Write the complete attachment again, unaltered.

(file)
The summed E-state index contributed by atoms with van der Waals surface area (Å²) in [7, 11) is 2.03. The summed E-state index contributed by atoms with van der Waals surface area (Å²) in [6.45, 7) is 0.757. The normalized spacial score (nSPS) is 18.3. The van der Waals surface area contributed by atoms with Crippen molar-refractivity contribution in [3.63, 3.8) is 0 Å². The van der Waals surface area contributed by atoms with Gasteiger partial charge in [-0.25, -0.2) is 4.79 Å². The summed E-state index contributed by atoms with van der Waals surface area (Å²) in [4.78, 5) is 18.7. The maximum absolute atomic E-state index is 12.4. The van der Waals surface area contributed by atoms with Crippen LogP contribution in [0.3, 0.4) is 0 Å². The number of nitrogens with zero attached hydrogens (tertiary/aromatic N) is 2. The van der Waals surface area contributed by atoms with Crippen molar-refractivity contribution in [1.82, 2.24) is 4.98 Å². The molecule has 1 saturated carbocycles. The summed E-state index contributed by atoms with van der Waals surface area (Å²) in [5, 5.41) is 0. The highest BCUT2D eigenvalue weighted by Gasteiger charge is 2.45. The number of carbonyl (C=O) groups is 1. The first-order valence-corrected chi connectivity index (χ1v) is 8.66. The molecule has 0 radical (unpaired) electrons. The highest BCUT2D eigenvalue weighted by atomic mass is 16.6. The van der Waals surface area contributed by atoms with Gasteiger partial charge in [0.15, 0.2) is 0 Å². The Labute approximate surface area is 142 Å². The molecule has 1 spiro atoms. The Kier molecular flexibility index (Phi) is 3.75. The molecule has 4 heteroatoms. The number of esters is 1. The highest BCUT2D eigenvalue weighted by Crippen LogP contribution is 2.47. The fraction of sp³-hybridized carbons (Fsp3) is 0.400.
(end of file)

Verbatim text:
The summed E-state index contributed by atoms with van der Waals surface area (Å²) in [7, 11) is 2.03. The summed E-state index contributed by atoms with van der Waals surface area (Å²) in [6.45, 7) is 0.757. The normalized spacial score (nSPS) is 18.3. The van der Waals surface area contributed by atoms with Crippen molar-refractivity contribution in [3.63, 3.8) is 0 Å². The van der Waals surface area contributed by atoms with Gasteiger partial charge in [-0.25, -0.2) is 4.79 Å². The summed E-state index contributed by atoms with van der Waals surface area (Å²) in [4.78, 5) is 18.7. The maximum absolute atomic E-state index is 12.4. The van der Waals surface area contributed by atoms with Crippen LogP contribution in [0.3, 0.4) is 0 Å². The number of nitrogens with zero attached hydrogens (tertiary/aromatic N) is 2. The van der Waals surface area contributed by atoms with Crippen molar-refractivity contribution in [1.82, 2.24) is 4.98 Å². The molecule has 1 saturated carbocycles. The summed E-state index contributed by atoms with van der Waals surface area (Å²) in [5, 5.41) is 0. The highest BCUT2D eigenvalue weighted by Gasteiger charge is 2.45. The number of carbonyl (C=O) groups is 1. The first-order valence-corrected chi connectivity index (χ1v) is 8.66. The molecule has 0 radical (unpaired) electrons. The highest BCUT2D eigenvalue weighted by atomic mass is 16.6. The van der Waals surface area contributed by atoms with Gasteiger partial charge in [0.15, 0.2) is 0 Å². The Labute approximate surface area is 142 Å². The molecule has 1 spiro atoms. The Kier molecular flexibility index (Phi) is 3.75. The molecule has 4 heteroatoms. The number of esters is 1. The highest BCUT2D eigenvalue weighted by Crippen LogP contribution is 2.47. The fraction of sp³-hybridized carbons (Fsp3) is 0.400.